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Self Reliance

 

Dhamma Talk
July 1997
By Ajahn Suchart  (Abhijato Bhikkhu)
Translated by Chantaporn  Gomutputra  
Edited by June Gibb

 


When we make merits, like giving to charity or keeping the moral precepts we are providing our mind with sustenance.  Our life is made up of two parts, body and mind.  Our body needs the four requisites of life namely, food, shelter, clothing and medicine in order for it to live comfortably.  Our mind needs meritorious and wholesome actions, and the Dhamma teaching.  Without them we will not be happy although we may have lots of money and possessions. This is because money, possessions, and the four requisites of life cannot quell our restlessness, worry, and stress.  What we need is the Dhamma teaching of the Buddha to sustain our mind, and make it peaceful, happy, and content.  This is because the Dhamma can tell us where suffering and happiness are located.

If we are not wise, then we are deluded.  In this world there are two categories of people: the wise and the deluded.  The latter seek after useless things that make them miserable rather than happy. Most of us belong to the second group because we still have kilesa such as greed, anger and delusion.  Delusion is the cause of our greed and anger.  It prevents us from seeing that greed and anger are like fire.  When they appear they set our heart on fire, becoming restless and agitated.  Our mind is blind and lacks the light of the Dhamma teaching.  If we turn to the Buddha, the Dhamma, and the Sangha to seriously study the Dhamma teaching, we would be able to separate the cause of happiness from the cause of misery.  If we have the guiding light of Dhamma to lead us, we would live a good and trouble-free life.

The Buddha said that whether we are good or bad, happy or miserable, prospering or not, depends on ourselves.  The causes of our happiness and stress are the three kinds of kamma namely, physical, verbal and mental.  Kamma by itself is neutral; itís neither good nor bad.  Good kamma is called kusala-kamma, skillful and meritorious.  Bad kamma is called akusala-kamma, unskillful and demeritorious.  These two kamma are the primary forces that propel us to go on a certain path, either good or bad.  It is like when we come to the Sukhumvit intersection where we can turn left or right.  If we turn left we would go to Sattaheep, turn right to Pattaya and Bangkok.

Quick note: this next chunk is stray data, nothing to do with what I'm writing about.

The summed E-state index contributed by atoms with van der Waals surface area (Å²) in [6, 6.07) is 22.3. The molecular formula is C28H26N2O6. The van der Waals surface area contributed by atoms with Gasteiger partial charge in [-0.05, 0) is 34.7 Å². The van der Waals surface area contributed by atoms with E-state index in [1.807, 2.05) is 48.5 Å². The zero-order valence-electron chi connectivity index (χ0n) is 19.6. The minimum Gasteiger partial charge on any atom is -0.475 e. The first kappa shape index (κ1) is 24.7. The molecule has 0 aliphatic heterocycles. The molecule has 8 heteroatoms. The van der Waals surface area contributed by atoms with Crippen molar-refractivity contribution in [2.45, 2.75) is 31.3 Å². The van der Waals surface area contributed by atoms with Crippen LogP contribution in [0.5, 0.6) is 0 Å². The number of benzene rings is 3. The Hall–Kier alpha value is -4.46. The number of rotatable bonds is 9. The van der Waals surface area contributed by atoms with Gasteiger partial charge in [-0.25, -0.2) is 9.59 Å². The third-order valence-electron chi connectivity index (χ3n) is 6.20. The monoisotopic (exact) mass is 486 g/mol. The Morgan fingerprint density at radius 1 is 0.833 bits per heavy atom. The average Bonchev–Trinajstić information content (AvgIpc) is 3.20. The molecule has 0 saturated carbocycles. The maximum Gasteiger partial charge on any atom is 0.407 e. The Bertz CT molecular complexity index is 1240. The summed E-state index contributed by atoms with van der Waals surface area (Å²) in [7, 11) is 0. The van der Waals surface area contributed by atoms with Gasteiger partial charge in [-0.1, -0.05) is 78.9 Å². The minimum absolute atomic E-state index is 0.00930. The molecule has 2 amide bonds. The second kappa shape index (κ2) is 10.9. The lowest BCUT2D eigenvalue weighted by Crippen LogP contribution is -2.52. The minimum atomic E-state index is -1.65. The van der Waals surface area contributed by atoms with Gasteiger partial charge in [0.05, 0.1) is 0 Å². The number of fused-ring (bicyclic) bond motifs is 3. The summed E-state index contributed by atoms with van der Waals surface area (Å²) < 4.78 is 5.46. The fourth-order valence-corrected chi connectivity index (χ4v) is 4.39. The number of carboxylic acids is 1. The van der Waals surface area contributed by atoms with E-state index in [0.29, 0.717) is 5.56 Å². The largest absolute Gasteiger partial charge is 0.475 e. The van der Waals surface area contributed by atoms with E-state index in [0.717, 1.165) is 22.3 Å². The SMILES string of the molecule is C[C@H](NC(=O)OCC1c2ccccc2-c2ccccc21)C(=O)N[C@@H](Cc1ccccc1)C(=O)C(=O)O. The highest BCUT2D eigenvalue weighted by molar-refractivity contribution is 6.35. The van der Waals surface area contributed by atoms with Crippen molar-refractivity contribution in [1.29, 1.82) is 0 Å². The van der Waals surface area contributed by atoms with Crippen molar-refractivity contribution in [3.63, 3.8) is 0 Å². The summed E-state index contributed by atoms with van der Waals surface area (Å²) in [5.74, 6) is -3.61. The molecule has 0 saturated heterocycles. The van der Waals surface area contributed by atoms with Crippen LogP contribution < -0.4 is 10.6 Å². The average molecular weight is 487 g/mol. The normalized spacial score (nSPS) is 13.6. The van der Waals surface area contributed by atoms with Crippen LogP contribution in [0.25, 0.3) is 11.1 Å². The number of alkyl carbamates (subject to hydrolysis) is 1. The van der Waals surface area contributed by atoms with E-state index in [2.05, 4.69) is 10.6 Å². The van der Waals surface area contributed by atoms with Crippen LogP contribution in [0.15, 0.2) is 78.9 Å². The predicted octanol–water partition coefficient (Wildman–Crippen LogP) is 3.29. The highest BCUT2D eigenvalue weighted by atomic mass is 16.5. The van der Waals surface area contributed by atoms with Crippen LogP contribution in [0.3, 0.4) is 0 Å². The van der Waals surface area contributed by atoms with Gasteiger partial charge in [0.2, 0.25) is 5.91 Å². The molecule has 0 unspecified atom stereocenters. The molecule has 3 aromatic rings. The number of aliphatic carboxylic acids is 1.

Similarly skillful and meritorious physical, verbal and mental kamma, will lead us to sugati or happy destinations; to rebirth in the human world or in the heavens; to happiness; to magga (path to the cessation of suffering), phala (fruition of the four transcendent paths), and nibbana (liberation).  Unskillful and demeritorious physical, verbal and mental kamma will lead us to apaya-bhumi (state of deprivation), to rebirth in hell, to suffering, difficulties and hardship.  This is the absolute truth.  Whether the Buddha teaches it to the world or not, it still is true.  Itís the law of nature, just like the sun that rises in the east and sets in the west.  Whether someone tells us about it or not is not important because thatís the way it is.

The same is true with kamma and its consequences or vipaka that follow us like our shadow.  If we do good kamma, happiness and prosperity will follow.  When we die, we will go to heaven, to nibbana.  If we do bad kamma, unskillful and demeritorious actions, we would go to apaya-bhumi (state of deprivation) such as hell.  No one can help us.  The only thing that can help us is our physical, verbal and mental kamma.  The Buddha says that we can only rely on ourselves.  Attahi attano nadho means we are our own refuge, for better or for worse.  The Buddha only points the way.  If we donít believe him and follow his advice, then it cannot be helped.

A Brahmin once queried the Buddha about his teaching people to go to heaven, to magga (path to the cessation of suffering), phala (fruition of the four transcendent paths), and nibbana (liberation). Why then only some of his followers could realize nibbana, while the rest couldnít.  In reply the Buddha asked the Brahmin why some of the people whom the Brahmin gave direction to go to a certain place never get there.  Since the Brahmin knew the way and told them precisely how to get there, how come only some of them made it while the rest didnít.  The Brahmin replied that it was beyond his control.  He could only give them the direction, whether they followed his instruction or not was entirely up to them.  If they followed what he told them, they would definitely get there.  The Buddha replied that it was the same with his teaching.  Good kamma, heaven, magga (path to the cessation of suffering), phala (fruition of the four transcendent paths), and nibbana (liberation) do exist.  He has told them how to get there.  Whether they get there or not is entirely up to them.  They have to do it themselves.  They are their own refuge. The Buddha only points the way.  If they follow his instruction, not making any wrong turns, they will definitely get there.